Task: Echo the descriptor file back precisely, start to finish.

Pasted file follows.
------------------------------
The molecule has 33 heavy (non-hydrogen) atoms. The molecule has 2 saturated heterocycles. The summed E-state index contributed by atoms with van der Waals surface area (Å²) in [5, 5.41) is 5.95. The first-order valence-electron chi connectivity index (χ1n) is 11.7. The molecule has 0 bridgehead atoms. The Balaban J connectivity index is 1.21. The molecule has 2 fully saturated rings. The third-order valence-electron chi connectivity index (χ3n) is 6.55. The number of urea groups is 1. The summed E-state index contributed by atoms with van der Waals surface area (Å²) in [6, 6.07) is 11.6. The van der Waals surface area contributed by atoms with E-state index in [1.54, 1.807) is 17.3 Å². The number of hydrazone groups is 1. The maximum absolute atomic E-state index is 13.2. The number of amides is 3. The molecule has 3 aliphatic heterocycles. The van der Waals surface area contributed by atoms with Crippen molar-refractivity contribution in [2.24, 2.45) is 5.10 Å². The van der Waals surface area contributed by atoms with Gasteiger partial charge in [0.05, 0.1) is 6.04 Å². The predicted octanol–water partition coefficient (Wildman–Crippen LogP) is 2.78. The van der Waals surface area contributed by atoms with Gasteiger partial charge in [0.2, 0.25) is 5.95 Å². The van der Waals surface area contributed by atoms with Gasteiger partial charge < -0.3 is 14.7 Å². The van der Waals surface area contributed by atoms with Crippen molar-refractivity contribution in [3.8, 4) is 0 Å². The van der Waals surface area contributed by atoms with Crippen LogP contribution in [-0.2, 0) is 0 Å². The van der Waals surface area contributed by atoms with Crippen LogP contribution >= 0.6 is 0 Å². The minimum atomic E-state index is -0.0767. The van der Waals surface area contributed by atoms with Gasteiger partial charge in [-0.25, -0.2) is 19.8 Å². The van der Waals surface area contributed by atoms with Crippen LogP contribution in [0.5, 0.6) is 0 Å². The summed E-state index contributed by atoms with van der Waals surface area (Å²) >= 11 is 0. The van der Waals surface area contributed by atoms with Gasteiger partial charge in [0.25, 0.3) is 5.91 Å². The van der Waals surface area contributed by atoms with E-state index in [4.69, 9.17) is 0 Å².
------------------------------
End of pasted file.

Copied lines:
The molecule has 33 heavy (non-hydrogen) atoms. The molecule has 2 saturated heterocycles. The summed E-state index contributed by atoms with van der Waals surface area (Å²) in [5, 5.41) is 5.95. The first-order valence-electron chi connectivity index (χ1n) is 11.7. The molecule has 0 bridgehead atoms. The Balaban J connectivity index is 1.21. The molecule has 2 fully saturated rings. The third-order valence-electron chi connectivity index (χ3n) is 6.55. The number of urea groups is 1. The summed E-state index contributed by atoms with van der Waals surface area (Å²) in [6, 6.07) is 11.6. The van der Waals surface area contributed by atoms with E-state index in [1.54, 1.807) is 17.3 Å². The number of hydrazone groups is 1. The maximum absolute atomic E-state index is 13.2. The number of amides is 3. The molecule has 3 aliphatic heterocycles. The van der Waals surface area contributed by atoms with Crippen molar-refractivity contribution in [2.24, 2.45) is 5.10 Å². The van der Waals surface area contributed by atoms with Gasteiger partial charge in [0.05, 0.1) is 6.04 Å². The predicted octanol–water partition coefficient (Wildman–Crippen LogP) is 2.78. The van der Waals surface area contributed by atoms with Gasteiger partial charge in [0.2, 0.25) is 5.95 Å². The van der Waals surface area contributed by atoms with Gasteiger partial charge < -0.3 is 14.7 Å². The van der Waals surface area contributed by atoms with Crippen molar-refractivity contribution in [3.8, 4) is 0 Å². The van der Waals surface area contributed by atoms with Crippen LogP contribution in [-0.2, 0) is 0 Å². The van der Waals surface area contributed by atoms with Crippen LogP contribution >= 0.6 is 0 Å². The minimum atomic E-state index is -0.0767. The van der Waals surface area contributed by atoms with Gasteiger partial charge in [-0.25, -0.2) is 19.8 Å². The van der Waals surface area contributed by atoms with Crippen LogP contribution in [0.5, 0.6) is 0 Å². The summed E-state index contributed by atoms with van der Waals surface area (Å²) >= 11 is 0. The van der Waals surface area contributed by atoms with Gasteiger partial charge in [0.25, 0.3) is 5.91 Å². The van der Waals surface area contributed by atoms with E-state index in [4.69, 9.17) is 0 Å².